Inside, the lights, drilled into the ceiling, were on, and they found themselves in a high, curved vault, big enough to take a Ihree-lane highway.
They spread out. one taking each side of the rough-chiselled wall, their eyes straining ahead for any sign of movement. There was none, and [he lights seemed lo go on lor ever.
They stopped beside two curved nissen huts, built into a cavern carved from the rock-face. Bul they were locked and empty, so they continued, moving slowly, very aware of the fact that, should Baradj find a hiding-place - some dug-out in the rock - he could pick them off as easy as shooting fish in a barrel.
The lunnel branched off, and within a hundred yards Bond and Beatrice found themselves in the remains of what had once been a field hospital. Parts of tiled operating theatres remained, the sluices and lavatories were intact. Bul ihe hospilal led nowhere and. in minutes, they were back in the wide main route.
Bond remembered now. that these tunnels were once full of men. tanks, lorries, field guns, and jeeps. Indeed, they had been used as one of the main staging posts for Operation Torch. the allied invasion of French North Africa in 1942. the force commanded by Eisenhower. way back when he was still only a Lieutenant-Genera]. There were many ghosts in this dank and cold place, and Bond could feel them all closing in on him now as water dripped from the roof of this incredible stone highway.
'Over here." Beairice whispered, and he saw that there was another lunnel leading off, only large enough to drive a jeep into, and possibly reverse out again. They stopped, listened and wem down the branch lunnel. The far end was blanked off by a high metal wall, into which a door had been set. Bond tried the door and it swung open easily. Beatrice covered him while he leaped inside and was mel by such an incredible sight that he almost forgot to follow the routine. He heard Beatrice gasp as she pa.s.sed through the door, then the shot, echoing through this incredible place, and the bullet shattering only inches from Beatrice. They both dived for cover, and there was plenty of that.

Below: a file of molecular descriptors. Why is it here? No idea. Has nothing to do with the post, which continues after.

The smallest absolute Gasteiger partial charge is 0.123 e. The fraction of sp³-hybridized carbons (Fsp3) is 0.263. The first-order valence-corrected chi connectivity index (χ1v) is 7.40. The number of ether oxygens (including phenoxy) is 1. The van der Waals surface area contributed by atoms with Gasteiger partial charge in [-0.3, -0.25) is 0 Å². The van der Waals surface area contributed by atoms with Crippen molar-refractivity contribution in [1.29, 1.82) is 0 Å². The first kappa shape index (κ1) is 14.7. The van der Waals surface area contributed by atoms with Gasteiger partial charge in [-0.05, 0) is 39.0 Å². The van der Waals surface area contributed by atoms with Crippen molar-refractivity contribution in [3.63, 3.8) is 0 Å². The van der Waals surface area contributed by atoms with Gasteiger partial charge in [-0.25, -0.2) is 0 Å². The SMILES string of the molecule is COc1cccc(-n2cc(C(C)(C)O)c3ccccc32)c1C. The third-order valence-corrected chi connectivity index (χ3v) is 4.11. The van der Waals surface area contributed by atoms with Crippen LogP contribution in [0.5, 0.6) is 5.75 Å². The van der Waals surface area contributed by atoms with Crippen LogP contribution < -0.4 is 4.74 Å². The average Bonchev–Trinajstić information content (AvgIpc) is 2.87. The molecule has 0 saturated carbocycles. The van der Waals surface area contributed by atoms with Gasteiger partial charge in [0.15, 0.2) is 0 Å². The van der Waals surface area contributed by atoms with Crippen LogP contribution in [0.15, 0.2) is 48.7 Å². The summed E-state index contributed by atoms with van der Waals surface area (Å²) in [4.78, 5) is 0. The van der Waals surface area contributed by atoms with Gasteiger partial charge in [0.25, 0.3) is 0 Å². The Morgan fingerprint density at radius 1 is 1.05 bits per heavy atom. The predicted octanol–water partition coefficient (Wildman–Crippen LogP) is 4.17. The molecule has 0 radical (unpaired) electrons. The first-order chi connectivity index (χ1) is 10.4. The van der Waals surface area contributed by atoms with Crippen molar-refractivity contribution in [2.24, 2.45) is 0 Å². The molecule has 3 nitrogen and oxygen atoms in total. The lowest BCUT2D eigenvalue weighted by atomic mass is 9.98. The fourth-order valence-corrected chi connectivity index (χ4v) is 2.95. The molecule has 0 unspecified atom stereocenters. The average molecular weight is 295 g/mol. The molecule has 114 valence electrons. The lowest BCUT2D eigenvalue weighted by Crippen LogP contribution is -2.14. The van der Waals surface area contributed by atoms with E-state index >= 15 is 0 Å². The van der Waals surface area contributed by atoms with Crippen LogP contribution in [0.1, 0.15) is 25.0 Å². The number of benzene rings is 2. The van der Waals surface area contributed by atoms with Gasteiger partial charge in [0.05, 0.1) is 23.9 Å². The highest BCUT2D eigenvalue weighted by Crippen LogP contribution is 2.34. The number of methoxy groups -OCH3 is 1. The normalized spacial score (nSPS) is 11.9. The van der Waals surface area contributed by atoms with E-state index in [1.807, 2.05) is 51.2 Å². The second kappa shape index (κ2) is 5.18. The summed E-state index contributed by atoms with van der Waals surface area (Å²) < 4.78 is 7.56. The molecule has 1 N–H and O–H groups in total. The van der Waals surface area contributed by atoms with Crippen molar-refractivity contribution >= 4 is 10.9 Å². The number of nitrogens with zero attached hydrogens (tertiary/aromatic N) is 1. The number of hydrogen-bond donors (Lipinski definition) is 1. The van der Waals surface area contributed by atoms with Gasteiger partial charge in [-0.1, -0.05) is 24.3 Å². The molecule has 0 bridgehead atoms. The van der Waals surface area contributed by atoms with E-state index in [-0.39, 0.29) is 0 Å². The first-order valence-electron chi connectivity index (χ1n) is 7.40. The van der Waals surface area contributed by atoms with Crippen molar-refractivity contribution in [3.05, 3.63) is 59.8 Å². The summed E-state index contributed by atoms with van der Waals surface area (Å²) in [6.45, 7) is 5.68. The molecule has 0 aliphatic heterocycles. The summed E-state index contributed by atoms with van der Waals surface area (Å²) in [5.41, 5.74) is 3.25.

They appeared to be in natural light, on what could have been a large film set, only the place as it appeared was so real it would be easy lo imagine you were dreaming. There were streets, houses, shops, even a church in the distance.
It took Bond a few moments to realise what it was. for he had heard of this place, though never seen it before. Graffiti was daubed on walls. Jibes at the police and military.
It was all so real that it took time for the truth to sink in. This was a training ground for troops resting in Gibraltar. A place where they could practise street righting; the kind of work lhat was so often required in times of civil unrest. He had heard a rumour that some members of the quick-response teams, police and army, were sometimes flown here for training.
They were lying on a pavement, sheltering behind a wall which was part of The King's Head, a pub that looked so real you could almost smell the beer.
Bond tried to a.s.sess where the shot had come from. 'You work left.' he whispered. Til cross the street and go right. Yell if you see him, or if he fires at you. Give it ten minutes.' He held up his watch. 'Then we meet back here.'
She nodded, and crouching low, scuttled along the wall, while Bond readied himself and made a crouching run for it, across the street to the far side, along the blank wall of Jack Berry, Family Butcher. The shop front, in the main street, was decorated with meat, carca.s.ses hanging inside. He was almost at the angle of the wall on the tar side, when two bullets came down, flinging shards off the pavement. He thought he saw the muzzle flash, from a doorway, three houses up the cramped, terraced street, and. still running, he fired, two lots of two shots, from the hip. Bond was sure he had seen a figure duck back into the doorway.
He was panting, his back fiat against the wall, working out the next move. If he went behind the butcher's shop he should be able to make his way down the back of the parallel street. and head for the rear door opposite the house from which he thought Baradj had last fired.